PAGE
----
The Royal National Institute of Blind People have said there has been a 43% drop in the number of blind and partially sighted people receiving support from councils.
As well as figures falling from 55,875 people to 31,740 since 2005, the charity fears that in ten years’ time, not a single blind or partially sighted person will receive any support from their council if things carry on the way they are.
As well as a drop in care, the RNIB research also found that a growing number of local authorities have restricted access to rehabilitation or only offer six week courses. The RNIB believe that longer is needed for blind people to gain the new skills that are needed for them to remain independent.
The data collected included people of all ages as much of the attention of the issue is usually associated with struggles facing elderly people.
Chief executive Lesley-Anne Alexander said: “Not only does sight loss have a massive emotional impact, but it also means having to re-learn almost every aspect of your life.
“Being left alone to cope with sight loss is wholly unacceptable. No matter how tight the budgets of government are, this is essential support which must be provided. The government needs to act now.”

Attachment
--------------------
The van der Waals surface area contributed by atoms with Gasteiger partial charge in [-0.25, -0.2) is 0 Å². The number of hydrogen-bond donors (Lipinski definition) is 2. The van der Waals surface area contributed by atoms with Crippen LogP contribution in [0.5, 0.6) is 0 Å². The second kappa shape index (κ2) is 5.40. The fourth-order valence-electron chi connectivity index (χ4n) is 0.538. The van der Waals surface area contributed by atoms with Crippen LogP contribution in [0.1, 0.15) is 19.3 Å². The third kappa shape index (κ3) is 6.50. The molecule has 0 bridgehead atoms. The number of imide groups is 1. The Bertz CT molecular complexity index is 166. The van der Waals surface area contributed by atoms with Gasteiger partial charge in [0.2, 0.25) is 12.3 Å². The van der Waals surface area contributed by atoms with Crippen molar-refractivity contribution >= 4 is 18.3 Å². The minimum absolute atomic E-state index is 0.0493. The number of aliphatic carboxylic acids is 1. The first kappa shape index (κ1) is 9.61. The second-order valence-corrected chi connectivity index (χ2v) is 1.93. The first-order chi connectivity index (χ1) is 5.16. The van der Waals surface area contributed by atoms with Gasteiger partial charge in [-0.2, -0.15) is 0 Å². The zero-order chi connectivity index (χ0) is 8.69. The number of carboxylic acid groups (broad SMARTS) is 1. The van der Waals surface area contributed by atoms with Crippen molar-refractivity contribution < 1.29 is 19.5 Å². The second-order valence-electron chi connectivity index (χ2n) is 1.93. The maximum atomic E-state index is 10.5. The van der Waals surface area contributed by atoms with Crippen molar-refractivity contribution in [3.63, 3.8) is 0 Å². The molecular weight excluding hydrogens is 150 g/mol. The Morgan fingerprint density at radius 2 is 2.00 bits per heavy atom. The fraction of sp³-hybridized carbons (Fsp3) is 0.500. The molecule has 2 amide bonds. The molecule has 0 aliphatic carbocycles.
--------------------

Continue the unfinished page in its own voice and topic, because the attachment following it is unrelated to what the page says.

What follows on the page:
The BBC reports that a spokesman for the Local Government Association says that “Councils would love to be able to provide the same level of support they did in 2005 but a 43% cut to local government funding means that simply is not possible.
“Councils are having to take incredibly difficult decisions on how they prioritise their budgets and unfortunately a tightening of eligibility criteria has been unavoidable across all care services, including those for the visually impaired.
“Councils continue to provide on-going support to the people who would have the toughest time coping without help.”
Whilst care and support for all adults has declined by 30% for all adults with a physical disability since 2008, people with sight loss have been worse affected.
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